Alaska’s long-held dream of utilizing its vast gas reserves cam a step closer yesterday when BP and ConocoPhillips joined forces to try to break a longstanding political deadlock over the project.
The two energy giants have said that they will spend billions to build a pipeline from the North Slope to feed energy-hungry markets in the United States and Canada. The proposal has won praise from Alaska’s governor, Sarah Palin. “It’s a good day,” she told reporters in Alaska.
BP and Conoco will initially spend $600 million in the next three years to drum up support for the project, seek state and federal approval, and secure gas supplies for the pipeline. BP and Conoco said the project would be the largest-ever private sector construction project in North America.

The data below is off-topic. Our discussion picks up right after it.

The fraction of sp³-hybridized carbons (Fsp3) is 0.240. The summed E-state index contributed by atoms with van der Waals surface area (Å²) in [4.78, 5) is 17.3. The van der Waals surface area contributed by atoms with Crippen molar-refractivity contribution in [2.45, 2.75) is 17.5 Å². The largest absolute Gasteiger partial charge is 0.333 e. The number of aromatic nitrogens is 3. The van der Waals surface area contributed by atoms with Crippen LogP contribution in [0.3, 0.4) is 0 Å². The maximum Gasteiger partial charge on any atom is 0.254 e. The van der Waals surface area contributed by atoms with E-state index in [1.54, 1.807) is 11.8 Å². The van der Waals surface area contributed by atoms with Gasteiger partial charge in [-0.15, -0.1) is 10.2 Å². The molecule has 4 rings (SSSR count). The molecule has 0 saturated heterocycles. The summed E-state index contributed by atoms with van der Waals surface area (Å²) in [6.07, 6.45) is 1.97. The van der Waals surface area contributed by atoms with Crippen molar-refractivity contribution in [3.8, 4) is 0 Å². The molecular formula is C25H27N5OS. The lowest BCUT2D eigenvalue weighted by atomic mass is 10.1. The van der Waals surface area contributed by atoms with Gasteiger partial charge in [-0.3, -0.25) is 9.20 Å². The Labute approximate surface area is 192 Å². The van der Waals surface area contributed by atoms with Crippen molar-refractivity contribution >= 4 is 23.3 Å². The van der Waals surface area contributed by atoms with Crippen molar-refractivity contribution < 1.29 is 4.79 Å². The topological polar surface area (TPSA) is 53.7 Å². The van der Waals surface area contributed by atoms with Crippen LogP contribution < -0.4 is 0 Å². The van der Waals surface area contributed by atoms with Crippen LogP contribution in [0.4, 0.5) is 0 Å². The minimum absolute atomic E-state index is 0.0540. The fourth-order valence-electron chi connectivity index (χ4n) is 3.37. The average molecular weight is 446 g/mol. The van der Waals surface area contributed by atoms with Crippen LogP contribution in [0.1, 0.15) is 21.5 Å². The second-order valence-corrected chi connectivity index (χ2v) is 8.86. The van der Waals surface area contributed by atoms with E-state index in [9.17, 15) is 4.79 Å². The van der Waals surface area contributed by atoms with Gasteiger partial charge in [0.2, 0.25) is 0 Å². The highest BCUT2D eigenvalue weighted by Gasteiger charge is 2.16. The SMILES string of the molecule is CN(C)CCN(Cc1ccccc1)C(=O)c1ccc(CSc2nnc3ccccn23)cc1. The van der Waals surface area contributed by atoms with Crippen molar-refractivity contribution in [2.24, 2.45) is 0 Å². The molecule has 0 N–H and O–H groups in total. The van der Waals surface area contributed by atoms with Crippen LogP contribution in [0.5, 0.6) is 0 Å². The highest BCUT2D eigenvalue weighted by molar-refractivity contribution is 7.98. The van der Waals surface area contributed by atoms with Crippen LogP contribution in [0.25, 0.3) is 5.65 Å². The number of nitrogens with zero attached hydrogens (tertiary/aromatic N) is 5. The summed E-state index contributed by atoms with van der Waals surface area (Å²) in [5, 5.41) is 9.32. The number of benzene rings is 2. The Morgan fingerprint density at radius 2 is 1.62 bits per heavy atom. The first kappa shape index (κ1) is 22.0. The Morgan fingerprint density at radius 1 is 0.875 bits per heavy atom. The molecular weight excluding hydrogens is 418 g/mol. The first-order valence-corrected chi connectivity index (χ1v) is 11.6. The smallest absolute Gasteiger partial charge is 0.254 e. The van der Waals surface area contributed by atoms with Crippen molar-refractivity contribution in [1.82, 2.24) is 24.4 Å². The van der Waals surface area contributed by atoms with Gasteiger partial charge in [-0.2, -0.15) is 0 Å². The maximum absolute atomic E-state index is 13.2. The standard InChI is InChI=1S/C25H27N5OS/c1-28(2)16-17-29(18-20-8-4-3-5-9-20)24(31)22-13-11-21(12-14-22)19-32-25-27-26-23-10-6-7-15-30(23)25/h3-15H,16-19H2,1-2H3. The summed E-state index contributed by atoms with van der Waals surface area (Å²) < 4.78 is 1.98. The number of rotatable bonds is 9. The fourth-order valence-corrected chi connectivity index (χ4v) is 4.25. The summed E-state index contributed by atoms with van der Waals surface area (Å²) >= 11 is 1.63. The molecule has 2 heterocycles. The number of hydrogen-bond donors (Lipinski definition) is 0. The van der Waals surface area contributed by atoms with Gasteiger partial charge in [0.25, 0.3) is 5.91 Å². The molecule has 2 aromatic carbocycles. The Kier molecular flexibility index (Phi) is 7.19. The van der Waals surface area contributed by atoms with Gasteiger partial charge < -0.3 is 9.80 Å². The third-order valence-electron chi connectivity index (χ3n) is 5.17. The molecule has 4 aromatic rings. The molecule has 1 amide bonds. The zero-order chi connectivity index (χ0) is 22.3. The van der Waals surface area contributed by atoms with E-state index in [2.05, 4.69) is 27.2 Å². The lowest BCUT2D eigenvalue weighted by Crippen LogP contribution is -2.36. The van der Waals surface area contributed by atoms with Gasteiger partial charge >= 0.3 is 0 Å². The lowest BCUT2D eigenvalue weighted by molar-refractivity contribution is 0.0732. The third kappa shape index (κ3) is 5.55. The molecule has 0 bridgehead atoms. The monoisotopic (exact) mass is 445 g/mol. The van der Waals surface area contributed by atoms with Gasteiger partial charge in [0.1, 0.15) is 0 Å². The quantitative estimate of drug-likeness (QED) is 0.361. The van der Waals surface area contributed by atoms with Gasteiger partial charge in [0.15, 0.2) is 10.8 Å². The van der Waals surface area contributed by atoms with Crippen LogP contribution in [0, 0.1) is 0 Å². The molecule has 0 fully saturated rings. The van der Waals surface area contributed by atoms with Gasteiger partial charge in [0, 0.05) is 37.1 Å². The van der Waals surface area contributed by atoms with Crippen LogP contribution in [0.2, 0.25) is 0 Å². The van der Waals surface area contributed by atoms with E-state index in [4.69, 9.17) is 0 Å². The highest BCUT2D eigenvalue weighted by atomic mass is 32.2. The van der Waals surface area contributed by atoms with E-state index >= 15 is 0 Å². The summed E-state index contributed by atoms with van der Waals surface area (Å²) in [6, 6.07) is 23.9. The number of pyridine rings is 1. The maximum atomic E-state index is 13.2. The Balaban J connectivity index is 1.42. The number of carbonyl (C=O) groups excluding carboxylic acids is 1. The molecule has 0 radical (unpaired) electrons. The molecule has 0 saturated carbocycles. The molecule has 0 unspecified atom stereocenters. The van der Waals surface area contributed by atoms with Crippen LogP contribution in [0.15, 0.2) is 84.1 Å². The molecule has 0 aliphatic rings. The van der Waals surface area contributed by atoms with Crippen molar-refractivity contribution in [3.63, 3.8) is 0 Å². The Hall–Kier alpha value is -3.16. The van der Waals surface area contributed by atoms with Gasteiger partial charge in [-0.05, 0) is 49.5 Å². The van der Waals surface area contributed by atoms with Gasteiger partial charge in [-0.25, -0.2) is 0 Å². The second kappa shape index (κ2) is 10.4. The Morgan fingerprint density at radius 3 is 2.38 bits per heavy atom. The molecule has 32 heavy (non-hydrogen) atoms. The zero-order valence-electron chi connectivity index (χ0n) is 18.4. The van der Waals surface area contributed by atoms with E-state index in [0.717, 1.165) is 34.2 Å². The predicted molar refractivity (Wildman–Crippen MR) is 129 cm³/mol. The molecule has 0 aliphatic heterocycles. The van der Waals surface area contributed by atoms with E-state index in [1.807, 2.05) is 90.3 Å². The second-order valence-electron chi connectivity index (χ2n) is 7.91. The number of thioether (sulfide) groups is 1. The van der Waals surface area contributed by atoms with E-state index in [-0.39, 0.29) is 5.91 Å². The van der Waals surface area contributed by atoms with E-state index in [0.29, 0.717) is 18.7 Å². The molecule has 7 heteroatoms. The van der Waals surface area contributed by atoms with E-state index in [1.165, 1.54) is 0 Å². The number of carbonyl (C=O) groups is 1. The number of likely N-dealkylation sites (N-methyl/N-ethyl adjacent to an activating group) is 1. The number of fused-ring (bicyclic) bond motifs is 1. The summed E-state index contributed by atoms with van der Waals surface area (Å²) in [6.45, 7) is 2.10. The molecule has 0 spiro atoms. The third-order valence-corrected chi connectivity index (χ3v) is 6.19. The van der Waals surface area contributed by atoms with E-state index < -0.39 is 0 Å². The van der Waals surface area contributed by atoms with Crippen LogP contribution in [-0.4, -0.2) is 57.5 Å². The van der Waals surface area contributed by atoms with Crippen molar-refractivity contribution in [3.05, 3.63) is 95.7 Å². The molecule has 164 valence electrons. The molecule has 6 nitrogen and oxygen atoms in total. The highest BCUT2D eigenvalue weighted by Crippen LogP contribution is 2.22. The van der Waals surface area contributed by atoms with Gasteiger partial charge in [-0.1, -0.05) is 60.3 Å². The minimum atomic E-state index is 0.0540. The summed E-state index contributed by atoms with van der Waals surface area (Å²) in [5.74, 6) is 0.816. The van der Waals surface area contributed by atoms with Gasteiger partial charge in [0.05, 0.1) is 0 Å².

The project, which would include a $5 billion gas-processing facility on the North Slope, would cost about $30 billion and take at least 10 years to complete.
When the Trans Alaskan Pipeline was built in the seventies, there were repeated stories of cost-cutting, corruption, incompetence and safety failures. Let’s hope things will be different this time. But BP’s record in Alaska does not fill you with confidence. Just ask gadfly, Chuck Hamel.